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The Venue - Goldenhill Working Mens Club

“I don't even know if working class man has the faintest idea what he is any more, what he's supposed to do. What is my purpose? As a working-class male, what is my function? We don't really make anything anymore. We don't need to go down the pits, we don't have steelworks to go to, all the potbanks have gone...” H - Man Up Participant


Usually, before Restoke embark on a new project, the performance venue is known. Inspired by the location, the architecture, the history and the space, the building becomes part of the creative process from the start.


However, Man Up was different. For several months the project had no home. Despite Stoke-on-Trent having numerous potential buildings and spaces, none of them seemed right.

From the moment Clare and Paul stepped into the Concert Room of Goldenhill Working Men's Club (WMC), they knew it had great potential. Built and opened to the public in 1971 the club remains a cornerstone for its local community. Every Sunday the concert room serves lunches and entertains with its 'Sunday Club' – games, music and the chance to win the bingo jackpot prize. The club’s steward Mick, who also lives above the WMC told us “eight years ago, if you weren’t here at 12.30pm on a Sunday, you’d struggle to find a seat”. Although weekends are still the club’s busiest days, the numbers have dropped. Mick believes this is due to changes in the workplace; “more shift work, more regulations, the fear of losing your job if you turned up for working smelling of the beer from the day before”. Along with cheap booze in shops, the smoking ban and changing social attitudes the WMC has suffered several knocks in its 57 year history.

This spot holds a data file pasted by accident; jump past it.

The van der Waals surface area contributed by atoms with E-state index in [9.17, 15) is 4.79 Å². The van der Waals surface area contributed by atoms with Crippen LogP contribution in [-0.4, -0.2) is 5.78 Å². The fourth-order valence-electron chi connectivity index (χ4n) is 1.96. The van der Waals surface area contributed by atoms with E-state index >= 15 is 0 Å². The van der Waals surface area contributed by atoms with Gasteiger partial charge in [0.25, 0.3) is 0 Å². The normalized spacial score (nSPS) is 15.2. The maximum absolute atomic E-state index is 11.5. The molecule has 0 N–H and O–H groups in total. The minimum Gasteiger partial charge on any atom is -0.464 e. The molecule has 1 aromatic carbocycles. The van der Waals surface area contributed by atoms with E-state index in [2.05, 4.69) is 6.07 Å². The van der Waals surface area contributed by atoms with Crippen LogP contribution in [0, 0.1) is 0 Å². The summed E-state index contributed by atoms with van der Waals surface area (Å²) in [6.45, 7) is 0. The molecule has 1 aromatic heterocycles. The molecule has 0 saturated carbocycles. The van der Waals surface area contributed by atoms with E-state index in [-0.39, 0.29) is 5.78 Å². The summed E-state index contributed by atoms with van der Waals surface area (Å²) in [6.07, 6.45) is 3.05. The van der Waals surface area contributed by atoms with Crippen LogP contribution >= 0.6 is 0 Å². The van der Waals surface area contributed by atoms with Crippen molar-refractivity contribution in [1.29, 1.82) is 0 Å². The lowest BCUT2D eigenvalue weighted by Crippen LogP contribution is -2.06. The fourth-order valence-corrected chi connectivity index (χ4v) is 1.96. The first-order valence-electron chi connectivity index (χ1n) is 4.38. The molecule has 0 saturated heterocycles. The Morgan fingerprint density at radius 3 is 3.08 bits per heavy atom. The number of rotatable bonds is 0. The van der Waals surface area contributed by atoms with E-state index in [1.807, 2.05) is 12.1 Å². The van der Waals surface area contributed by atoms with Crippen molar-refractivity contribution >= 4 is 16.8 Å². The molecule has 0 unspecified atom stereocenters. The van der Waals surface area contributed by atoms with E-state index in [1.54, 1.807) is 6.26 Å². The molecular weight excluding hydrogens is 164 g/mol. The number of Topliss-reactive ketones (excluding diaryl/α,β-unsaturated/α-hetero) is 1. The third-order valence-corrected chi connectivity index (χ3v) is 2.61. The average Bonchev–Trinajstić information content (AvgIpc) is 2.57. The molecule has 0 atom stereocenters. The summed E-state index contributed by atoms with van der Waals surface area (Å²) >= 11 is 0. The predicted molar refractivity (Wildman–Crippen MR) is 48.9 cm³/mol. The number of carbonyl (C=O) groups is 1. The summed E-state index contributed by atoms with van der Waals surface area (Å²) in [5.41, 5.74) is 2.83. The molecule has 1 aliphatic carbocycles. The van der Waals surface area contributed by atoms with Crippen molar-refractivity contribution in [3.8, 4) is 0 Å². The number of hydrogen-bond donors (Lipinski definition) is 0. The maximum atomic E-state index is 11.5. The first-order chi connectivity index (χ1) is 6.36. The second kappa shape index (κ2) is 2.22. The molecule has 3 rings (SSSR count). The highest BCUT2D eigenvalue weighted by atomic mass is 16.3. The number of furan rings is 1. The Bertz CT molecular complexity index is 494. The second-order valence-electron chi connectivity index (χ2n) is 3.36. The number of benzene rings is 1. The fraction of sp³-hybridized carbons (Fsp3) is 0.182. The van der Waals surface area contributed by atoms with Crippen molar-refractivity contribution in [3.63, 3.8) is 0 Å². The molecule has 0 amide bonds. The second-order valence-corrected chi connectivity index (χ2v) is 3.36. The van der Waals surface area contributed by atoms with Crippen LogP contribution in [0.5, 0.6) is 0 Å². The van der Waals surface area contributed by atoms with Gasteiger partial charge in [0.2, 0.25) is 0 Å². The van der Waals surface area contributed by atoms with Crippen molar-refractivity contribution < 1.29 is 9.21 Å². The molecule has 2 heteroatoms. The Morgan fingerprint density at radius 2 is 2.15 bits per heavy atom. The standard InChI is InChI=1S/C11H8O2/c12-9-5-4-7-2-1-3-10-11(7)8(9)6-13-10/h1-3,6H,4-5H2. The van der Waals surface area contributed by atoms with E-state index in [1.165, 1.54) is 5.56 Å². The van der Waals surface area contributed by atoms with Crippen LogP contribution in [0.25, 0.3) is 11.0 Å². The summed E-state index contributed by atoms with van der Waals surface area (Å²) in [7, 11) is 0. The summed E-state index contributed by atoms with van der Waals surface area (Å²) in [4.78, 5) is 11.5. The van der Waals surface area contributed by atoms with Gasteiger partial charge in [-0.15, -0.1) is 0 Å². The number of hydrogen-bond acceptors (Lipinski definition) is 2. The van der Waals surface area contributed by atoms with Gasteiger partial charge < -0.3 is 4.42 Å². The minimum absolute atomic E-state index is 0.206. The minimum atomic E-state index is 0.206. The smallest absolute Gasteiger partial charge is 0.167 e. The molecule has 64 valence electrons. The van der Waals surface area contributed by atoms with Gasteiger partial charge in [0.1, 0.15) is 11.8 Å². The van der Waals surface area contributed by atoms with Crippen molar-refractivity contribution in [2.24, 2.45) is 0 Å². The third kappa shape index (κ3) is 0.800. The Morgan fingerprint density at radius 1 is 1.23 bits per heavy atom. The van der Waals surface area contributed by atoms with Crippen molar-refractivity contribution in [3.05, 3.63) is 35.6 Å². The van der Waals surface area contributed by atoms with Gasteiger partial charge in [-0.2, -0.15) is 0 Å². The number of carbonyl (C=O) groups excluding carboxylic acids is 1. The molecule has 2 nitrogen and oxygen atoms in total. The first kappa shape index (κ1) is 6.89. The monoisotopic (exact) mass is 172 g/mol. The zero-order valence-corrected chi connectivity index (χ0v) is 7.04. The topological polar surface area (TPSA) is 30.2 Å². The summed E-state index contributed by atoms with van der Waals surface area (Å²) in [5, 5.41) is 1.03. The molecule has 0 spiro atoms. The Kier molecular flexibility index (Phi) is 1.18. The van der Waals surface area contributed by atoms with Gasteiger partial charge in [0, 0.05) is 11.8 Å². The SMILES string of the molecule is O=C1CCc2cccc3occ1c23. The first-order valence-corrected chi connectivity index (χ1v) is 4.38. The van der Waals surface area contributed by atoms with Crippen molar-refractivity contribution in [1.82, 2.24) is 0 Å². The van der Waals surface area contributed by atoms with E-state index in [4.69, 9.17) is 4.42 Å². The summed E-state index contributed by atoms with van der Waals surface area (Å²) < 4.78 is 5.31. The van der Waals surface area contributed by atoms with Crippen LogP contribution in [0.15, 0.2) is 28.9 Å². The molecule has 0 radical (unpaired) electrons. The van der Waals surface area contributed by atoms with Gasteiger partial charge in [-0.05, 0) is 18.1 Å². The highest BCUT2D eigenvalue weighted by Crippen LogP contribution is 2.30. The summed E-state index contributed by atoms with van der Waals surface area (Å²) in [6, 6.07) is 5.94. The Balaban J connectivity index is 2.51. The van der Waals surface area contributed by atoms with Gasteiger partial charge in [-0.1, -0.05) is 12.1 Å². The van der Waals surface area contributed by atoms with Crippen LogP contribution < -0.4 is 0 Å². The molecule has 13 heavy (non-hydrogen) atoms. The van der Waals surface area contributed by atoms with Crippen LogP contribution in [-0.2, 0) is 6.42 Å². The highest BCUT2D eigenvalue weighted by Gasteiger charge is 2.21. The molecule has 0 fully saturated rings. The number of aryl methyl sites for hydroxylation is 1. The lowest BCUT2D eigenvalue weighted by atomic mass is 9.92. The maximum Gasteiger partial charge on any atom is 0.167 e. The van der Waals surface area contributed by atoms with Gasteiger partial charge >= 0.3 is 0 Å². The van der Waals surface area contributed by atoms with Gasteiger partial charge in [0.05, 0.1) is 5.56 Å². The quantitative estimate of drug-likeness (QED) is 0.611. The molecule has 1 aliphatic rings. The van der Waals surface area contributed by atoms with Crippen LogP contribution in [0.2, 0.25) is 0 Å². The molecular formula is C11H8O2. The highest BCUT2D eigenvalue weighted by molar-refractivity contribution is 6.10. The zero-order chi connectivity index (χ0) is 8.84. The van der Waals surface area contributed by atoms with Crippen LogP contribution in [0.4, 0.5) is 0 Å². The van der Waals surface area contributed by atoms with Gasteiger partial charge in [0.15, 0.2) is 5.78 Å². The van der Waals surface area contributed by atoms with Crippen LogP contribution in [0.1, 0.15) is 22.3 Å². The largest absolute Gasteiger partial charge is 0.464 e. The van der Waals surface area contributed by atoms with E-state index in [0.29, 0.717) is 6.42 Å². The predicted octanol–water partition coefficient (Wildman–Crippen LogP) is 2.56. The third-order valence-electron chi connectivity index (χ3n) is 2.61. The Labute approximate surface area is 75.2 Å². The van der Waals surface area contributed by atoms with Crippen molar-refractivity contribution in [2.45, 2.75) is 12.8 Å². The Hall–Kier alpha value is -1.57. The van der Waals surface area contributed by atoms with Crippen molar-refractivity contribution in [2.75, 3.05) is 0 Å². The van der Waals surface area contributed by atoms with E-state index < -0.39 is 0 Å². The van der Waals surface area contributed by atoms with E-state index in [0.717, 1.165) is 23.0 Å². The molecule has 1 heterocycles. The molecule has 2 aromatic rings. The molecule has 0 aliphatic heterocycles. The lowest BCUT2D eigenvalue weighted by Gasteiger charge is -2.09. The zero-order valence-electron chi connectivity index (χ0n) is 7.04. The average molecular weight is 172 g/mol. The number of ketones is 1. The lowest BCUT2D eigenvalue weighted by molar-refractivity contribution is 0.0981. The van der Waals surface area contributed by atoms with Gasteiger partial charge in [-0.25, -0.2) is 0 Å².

The Working Men's Club movement began in the middle of the 19th Century; a place for men to unwind after work. "In the 70s and 80s the bar room was the tradesman’s office", Mick adds that “people used to do business here, plumbers, builders, plasterers exchanging work”. Today the club has 400 members, each one contributing £5 per year, and is used by men women and children. In essence the club is a co-operative, owned by its members, “every member is my boss” adds Mick, “we have a good mix of members, young and old. A lot of the older members come here for company, they’ve been coming for years”.   

There are discussions about rebuilding the club, “to keep up with the times”.  It’s felt that more modern facilitates will help to retain and bring in new members. Details are yet to be finalised but some members are against the proposal – “they have a strong connection to this building” adds Mick. What is certain is that the community needs the club, “they would be devastated if it went”.


The 'Up Men' (Man Up participants) have also emotionally and physically connected to the space – dancing Northern Soul on the well-worn parquet flooring, singing on the stage and admiring its 1970’s décor. Some had existing memories of the club and family connections. Artistic Director Clare says " It’s been a change for us to work in a building that is still in use and has its own life.  Getting to know the staff and club members, have children from the club join in the workshops, and the ever present ‘China’ the resident dog have all added to the experience of Man Up and is bringing new audiences to our work. We’re giving members of the club free tickets to see the show, to say thank you for welcoming us into their place and being so generous and open-minded as we’ve developed this ambitious performance.”



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